This article was originally written by Yiling Pan for Jing Daily

For the luxury industry in China, 2019 is likely to be a year of turbulence.

Macro factors such as the ongoing United States-China trade disputes and Beijing’s economic slowdown will surely shape the landscape.

The main challenge for brands is to realise how radically the situation has already changed and to remain mindful of the micro effects in this rough market that can either make or break deals. Preparations and the right strategies are crucial.

Check out our five predictions for the industry:

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Chinese populism will take a bite out of international luxury brands

In the final months of 2018, we saw Italian luxury fashion house Dolce & Gabbana’s crash in China and Canada Goose’s “forced” delay of the opening of its flagship store in Beijing.

In the past, similar events might have been dismissed as isolated cases of injured national pride, but it’s much more than that now.

Chinese nationalism has evolved into a set of populist values, and consumers now wield their power internationally as the nation’s weight in the global luxury market reaches unprecedented levels.

Widespread Chinese populism is here to stay. It’s like a fully loaded shotgun that’s easily triggered when brands show a lack of understanding and respect towards their market.

Meanwhile, luxury brands’ best friends – Chinese celebrities as well as brand ambassadors – are typically the ones that set off the controversies for brands that don’t fully understand who they’re selling to.

Alibaba or Tencent? Brands may have to choose sides

Luxury brands’ participation in and affiliation with China’s technology titans Alibaba Group – the owner of the South China Morning Post – and Tencent Holdings deepened significantly in 2018.

For one thing, it shows the sophistication with which luxury brands are operating in the Chinese market.

However, brands need to be cautious about getting sucked into Tencent and Alibaba’s fierce rivalry. The two companies have been known to request that companies who work with them avoid collaborating with their rival.

Other sectors such as consumer goods, finance, and technology have experienced this in the past few years as well.

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More poorly managed foreign brands will exit China

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We're putting our best knit forward ️ Tap to shop or shop via the in bio.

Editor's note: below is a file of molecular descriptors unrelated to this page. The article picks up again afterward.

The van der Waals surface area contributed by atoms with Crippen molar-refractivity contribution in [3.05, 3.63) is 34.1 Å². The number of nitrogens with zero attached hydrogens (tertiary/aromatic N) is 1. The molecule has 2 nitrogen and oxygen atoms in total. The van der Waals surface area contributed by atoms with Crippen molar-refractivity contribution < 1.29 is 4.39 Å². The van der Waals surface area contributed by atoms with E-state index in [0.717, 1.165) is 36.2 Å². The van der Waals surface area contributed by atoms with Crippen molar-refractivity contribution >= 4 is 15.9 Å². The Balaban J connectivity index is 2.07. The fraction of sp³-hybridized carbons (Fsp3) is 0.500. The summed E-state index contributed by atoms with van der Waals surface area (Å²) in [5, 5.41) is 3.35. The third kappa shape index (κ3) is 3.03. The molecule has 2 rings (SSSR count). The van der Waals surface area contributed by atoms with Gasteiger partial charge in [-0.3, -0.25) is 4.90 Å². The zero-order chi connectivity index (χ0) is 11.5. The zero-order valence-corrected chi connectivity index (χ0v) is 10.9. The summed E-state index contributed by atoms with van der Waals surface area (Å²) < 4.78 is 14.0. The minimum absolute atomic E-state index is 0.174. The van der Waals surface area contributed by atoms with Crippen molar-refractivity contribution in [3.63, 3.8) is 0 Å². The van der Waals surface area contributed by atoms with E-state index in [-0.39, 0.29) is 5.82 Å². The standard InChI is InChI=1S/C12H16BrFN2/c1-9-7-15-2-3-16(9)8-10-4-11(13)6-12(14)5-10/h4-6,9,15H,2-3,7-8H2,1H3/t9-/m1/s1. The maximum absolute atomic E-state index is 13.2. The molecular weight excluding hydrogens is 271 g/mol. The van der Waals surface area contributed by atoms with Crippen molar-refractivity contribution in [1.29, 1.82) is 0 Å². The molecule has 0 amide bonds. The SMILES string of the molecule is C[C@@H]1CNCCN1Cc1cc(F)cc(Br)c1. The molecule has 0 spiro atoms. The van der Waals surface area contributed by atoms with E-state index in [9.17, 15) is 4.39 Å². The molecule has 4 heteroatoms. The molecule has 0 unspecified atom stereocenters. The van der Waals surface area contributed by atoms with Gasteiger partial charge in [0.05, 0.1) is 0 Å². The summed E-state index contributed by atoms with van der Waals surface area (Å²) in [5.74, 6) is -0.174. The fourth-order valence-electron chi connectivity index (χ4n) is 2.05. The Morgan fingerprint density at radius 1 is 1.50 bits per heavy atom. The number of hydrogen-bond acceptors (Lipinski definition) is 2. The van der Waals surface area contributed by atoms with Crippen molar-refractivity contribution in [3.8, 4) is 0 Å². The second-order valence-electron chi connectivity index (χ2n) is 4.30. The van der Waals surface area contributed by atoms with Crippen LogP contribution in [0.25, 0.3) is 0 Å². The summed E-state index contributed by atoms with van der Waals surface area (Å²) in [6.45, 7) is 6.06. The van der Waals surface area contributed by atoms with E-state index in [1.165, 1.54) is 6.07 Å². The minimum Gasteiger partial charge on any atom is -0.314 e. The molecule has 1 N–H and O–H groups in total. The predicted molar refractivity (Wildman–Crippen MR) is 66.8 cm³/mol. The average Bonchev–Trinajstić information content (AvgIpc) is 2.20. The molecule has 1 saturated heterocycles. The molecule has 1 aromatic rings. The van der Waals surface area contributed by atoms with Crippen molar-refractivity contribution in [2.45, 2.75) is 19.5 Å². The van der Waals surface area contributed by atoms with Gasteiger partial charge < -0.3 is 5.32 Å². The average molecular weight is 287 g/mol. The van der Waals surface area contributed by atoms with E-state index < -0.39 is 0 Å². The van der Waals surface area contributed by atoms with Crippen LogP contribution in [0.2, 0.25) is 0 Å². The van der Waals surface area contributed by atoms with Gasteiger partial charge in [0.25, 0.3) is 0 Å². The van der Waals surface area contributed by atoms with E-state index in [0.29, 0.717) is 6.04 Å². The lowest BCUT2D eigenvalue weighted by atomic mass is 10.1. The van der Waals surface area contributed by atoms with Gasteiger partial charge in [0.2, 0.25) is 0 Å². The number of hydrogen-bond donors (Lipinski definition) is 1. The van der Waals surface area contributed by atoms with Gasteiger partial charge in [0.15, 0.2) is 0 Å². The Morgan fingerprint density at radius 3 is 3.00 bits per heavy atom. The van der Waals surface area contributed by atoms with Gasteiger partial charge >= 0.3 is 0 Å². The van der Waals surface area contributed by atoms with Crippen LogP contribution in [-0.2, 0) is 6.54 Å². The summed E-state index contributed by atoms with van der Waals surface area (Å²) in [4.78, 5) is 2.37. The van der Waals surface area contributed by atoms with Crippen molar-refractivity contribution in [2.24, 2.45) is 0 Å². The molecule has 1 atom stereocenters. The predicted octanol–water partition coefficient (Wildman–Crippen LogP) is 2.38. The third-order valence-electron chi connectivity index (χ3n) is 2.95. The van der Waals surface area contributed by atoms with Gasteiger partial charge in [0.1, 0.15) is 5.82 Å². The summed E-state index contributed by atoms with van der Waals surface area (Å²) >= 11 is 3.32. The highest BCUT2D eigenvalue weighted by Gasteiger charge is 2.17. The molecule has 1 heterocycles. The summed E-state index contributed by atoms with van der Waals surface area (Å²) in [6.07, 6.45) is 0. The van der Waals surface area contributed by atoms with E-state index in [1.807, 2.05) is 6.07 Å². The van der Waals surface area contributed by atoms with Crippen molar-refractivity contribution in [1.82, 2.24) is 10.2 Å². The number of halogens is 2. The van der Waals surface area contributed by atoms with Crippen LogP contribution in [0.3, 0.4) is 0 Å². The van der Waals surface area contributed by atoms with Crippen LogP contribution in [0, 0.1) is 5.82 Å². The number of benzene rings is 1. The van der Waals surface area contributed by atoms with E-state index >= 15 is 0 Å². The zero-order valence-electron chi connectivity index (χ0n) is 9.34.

A post shared by Topshop (@topshop) on Jan 9, 2019 at 2:30am PST

Plenty of Western brands such as Macy’s, Topshop, and Marks & Spencer, which failed to perform in the Chinese market gave up in 2018. That means the golden period of “being present equals making money” is over for international brands selling in China.

The rising popularity of national Chinese brands adds a new level of competition and, in a time when Chinese consumers care much less about a brand’s origin, being foreign is not the card to play any more.

Leading luxury brands that use similar strategies will face challenges to stay relevant

Leading luxury brands such as Gucci, Christian Dior and Louis Vuitton had a fruitful year in 2018 in terms of engaging with Chinese consumers, building up brand awareness and popularity and generating sales.

However, they seem to have entered a period of innovation fatigue.

Everyone started to market and sell on Chinese social media apps WeChat or Douyin and went crazy with Chinese influencers and hosted art events.

Yet consumers will soon get fed up with the high level of similarity in these strategies. So what’s new for luxury brands to make waves with? They better figure that out fast.

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Auction houses are playing an increasing role

Retail stores should be fearful of the growing role that auction houses such as Sotheby’s and Christie’s will play in luxury retail in 2019.

Chinese luxury shoppers have bought so many classic products, such as handbags, footwear, jeweller, and watches in recent years, that some of them – especially high-net-worth individuals – are now in search of unique and special items with rich backstories and investment values.

This trend has placed leading auction houses in an advantageous position. They have special connections with luxury brands and can get exclusive access to their rare products to resell during the auction seasons.

On top of that, they are masterful at marketing them and providing top-notch service to their customers.

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